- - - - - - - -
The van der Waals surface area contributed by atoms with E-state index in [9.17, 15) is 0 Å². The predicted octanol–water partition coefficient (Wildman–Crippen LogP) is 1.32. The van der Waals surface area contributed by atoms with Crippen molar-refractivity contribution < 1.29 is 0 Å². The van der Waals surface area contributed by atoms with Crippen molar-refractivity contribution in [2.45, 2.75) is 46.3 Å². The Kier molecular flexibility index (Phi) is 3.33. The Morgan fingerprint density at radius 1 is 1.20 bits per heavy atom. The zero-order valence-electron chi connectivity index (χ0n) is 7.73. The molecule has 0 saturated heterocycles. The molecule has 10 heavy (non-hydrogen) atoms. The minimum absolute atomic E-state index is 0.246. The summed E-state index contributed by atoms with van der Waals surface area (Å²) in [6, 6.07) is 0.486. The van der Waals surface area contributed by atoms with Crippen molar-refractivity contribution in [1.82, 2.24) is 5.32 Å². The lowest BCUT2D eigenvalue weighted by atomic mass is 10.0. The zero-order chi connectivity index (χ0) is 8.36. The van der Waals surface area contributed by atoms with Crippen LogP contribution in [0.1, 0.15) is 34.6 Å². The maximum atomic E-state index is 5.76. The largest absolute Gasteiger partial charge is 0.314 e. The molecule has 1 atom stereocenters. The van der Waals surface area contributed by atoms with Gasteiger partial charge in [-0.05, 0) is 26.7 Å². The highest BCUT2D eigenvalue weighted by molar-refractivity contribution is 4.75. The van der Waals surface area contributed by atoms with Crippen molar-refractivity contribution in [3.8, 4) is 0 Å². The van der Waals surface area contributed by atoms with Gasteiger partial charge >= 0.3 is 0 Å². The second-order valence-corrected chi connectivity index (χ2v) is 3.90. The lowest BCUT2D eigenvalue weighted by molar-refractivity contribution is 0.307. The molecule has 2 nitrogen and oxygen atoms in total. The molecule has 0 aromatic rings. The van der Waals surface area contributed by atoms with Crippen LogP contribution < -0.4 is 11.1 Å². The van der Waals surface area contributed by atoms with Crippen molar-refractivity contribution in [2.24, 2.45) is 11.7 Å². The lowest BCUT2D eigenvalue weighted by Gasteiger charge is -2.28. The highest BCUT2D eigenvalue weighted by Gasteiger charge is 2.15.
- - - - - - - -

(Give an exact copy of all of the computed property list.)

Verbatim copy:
The van der Waals surface area contributed by atoms with E-state index in [9.17, 15) is 0 Å². The predicted octanol–water partition coefficient (Wildman–Crippen LogP) is 1.32. The van der Waals surface area contributed by atoms with Crippen molar-refractivity contribution < 1.29 is 0 Å². The van der Waals surface area contributed by atoms with Crippen molar-refractivity contribution in [2.45, 2.75) is 46.3 Å². The Kier molecular flexibility index (Phi) is 3.33. The Morgan fingerprint density at radius 1 is 1.20 bits per heavy atom. The zero-order valence-electron chi connectivity index (χ0n) is 7.73. The molecule has 0 saturated heterocycles. The molecule has 10 heavy (non-hydrogen) atoms. The minimum absolute atomic E-state index is 0.246. The summed E-state index contributed by atoms with van der Waals surface area (Å²) in [6, 6.07) is 0.486. The van der Waals surface area contributed by atoms with Crippen molar-refractivity contribution in [1.82, 2.24) is 5.32 Å². The lowest BCUT2D eigenvalue weighted by atomic mass is 10.0. The zero-order chi connectivity index (χ0) is 8.36. The van der Waals surface area contributed by atoms with Crippen LogP contribution in [0.1, 0.15) is 34.6 Å². The maximum atomic E-state index is 5.76. The largest absolute Gasteiger partial charge is 0.314 e. The molecule has 1 atom stereocenters. The van der Waals surface area contributed by atoms with Gasteiger partial charge in [-0.05, 0) is 26.7 Å². The highest BCUT2D eigenvalue weighted by molar-refractivity contribution is 4.75. The van der Waals surface area contributed by atoms with Crippen molar-refractivity contribution in [3.8, 4) is 0 Å². The van der Waals surface area contributed by atoms with Gasteiger partial charge >= 0.3 is 0 Å². The second-order valence-corrected chi connectivity index (χ2v) is 3.90. The lowest BCUT2D eigenvalue weighted by molar-refractivity contribution is 0.307. The molecule has 2 nitrogen and oxygen atoms in total. The molecule has 0 aromatic rings. The van der Waals surface area contributed by atoms with Crippen LogP contribution < -0.4 is 11.1 Å². The van der Waals surface area contributed by atoms with Crippen molar-refractivity contribution in [2.24, 2.45) is 11.7 Å². The lowest BCUT2D eigenvalue weighted by Gasteiger charge is -2.28. The highest BCUT2D eigenvalue weighted by Gasteiger charge is 2.15.